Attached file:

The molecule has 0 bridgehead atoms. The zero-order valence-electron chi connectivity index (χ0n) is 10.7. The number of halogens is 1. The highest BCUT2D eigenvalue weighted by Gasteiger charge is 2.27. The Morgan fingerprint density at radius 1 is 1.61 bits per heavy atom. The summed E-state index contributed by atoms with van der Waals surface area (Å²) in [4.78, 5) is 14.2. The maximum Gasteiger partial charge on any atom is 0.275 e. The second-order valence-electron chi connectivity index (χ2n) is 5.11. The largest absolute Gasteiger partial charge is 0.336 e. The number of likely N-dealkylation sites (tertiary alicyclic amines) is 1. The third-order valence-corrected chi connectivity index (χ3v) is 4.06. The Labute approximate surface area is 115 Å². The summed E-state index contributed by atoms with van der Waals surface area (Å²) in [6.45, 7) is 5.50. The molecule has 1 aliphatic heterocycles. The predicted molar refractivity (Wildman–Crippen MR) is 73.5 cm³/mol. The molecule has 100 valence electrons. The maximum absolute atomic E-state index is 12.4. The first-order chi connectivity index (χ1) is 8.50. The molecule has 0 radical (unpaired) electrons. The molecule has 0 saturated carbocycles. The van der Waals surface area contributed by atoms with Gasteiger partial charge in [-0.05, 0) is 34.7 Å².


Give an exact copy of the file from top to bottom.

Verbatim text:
The molecule has 0 bridgehead atoms. The zero-order valence-electron chi connectivity index (χ0n) is 10.7. The number of halogens is 1. The highest BCUT2D eigenvalue weighted by Gasteiger charge is 2.27. The Morgan fingerprint density at radius 1 is 1.61 bits per heavy atom. The summed E-state index contributed by atoms with van der Waals surface area (Å²) in [4.78, 5) is 14.2. The maximum Gasteiger partial charge on any atom is 0.275 e. The second-order valence-electron chi connectivity index (χ2n) is 5.11. The largest absolute Gasteiger partial charge is 0.336 e. The number of likely N-dealkylation sites (tertiary alicyclic amines) is 1. The third-order valence-corrected chi connectivity index (χ3v) is 4.06. The Labute approximate surface area is 115 Å². The summed E-state index contributed by atoms with van der Waals surface area (Å²) in [6.45, 7) is 5.50. The molecule has 1 aliphatic heterocycles. The predicted molar refractivity (Wildman–Crippen MR) is 73.5 cm³/mol. The molecule has 100 valence electrons. The maximum absolute atomic E-state index is 12.4. The first-order chi connectivity index (χ1) is 8.50. The molecule has 0 radical (unpaired) electrons. The molecule has 0 saturated carbocycles. The van der Waals surface area contributed by atoms with Gasteiger partial charge in [-0.05, 0) is 34.7 Å².